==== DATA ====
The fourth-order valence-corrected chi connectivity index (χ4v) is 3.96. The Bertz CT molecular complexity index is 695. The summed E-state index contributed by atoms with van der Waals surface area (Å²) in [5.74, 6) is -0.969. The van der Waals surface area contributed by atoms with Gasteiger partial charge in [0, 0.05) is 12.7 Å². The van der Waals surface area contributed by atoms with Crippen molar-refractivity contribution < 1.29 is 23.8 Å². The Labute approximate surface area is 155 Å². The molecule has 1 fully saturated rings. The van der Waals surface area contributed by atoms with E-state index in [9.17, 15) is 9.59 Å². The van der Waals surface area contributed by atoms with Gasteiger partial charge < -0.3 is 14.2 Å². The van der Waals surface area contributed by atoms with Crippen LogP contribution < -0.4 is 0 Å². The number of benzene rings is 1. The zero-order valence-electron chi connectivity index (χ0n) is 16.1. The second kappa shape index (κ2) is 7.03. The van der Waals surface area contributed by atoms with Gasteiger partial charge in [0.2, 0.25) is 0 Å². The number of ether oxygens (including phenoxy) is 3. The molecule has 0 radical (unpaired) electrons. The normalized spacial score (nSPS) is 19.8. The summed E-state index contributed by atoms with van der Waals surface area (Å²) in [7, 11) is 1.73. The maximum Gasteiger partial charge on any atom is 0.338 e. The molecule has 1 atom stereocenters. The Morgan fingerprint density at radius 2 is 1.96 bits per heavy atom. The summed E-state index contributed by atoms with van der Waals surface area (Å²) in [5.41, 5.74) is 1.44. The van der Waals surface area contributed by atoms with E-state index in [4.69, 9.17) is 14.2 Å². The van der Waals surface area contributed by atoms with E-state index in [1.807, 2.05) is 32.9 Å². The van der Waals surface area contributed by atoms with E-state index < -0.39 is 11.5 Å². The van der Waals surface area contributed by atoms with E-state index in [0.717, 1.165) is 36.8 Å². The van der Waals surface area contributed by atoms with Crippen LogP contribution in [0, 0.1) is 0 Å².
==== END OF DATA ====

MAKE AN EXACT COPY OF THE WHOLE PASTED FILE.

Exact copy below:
The fourth-order valence-corrected chi connectivity index (χ4v) is 3.96. The Bertz CT molecular complexity index is 695. The summed E-state index contributed by atoms with van der Waals surface area (Å²) in [5.74, 6) is -0.969. The van der Waals surface area contributed by atoms with Gasteiger partial charge in [0, 0.05) is 12.7 Å². The van der Waals surface area contributed by atoms with Crippen molar-refractivity contribution < 1.29 is 23.8 Å². The Labute approximate surface area is 155 Å². The molecule has 1 fully saturated rings. The van der Waals surface area contributed by atoms with E-state index in [9.17, 15) is 9.59 Å². The van der Waals surface area contributed by atoms with Gasteiger partial charge < -0.3 is 14.2 Å². The van der Waals surface area contributed by atoms with Crippen LogP contribution < -0.4 is 0 Å². The number of benzene rings is 1. The zero-order valence-electron chi connectivity index (χ0n) is 16.1. The second kappa shape index (κ2) is 7.03. The van der Waals surface area contributed by atoms with Gasteiger partial charge in [0.2, 0.25) is 0 Å². The number of ether oxygens (including phenoxy) is 3. The molecule has 0 radical (unpaired) electrons. The normalized spacial score (nSPS) is 19.8. The summed E-state index contributed by atoms with van der Waals surface area (Å²) in [7, 11) is 1.73. The maximum Gasteiger partial charge on any atom is 0.338 e. The molecule has 1 atom stereocenters. The Morgan fingerprint density at radius 2 is 1.96 bits per heavy atom. The summed E-state index contributed by atoms with van der Waals surface area (Å²) in [5.41, 5.74) is 1.44. The van der Waals surface area contributed by atoms with E-state index in [4.69, 9.17) is 14.2 Å². The van der Waals surface area contributed by atoms with E-state index in [1.807, 2.05) is 32.9 Å². The van der Waals surface area contributed by atoms with E-state index < -0.39 is 11.5 Å². The van der Waals surface area contributed by atoms with E-state index in [0.717, 1.165) is 36.8 Å². The van der Waals surface area contributed by atoms with Crippen LogP contribution in [0, 0.1) is 0 Å².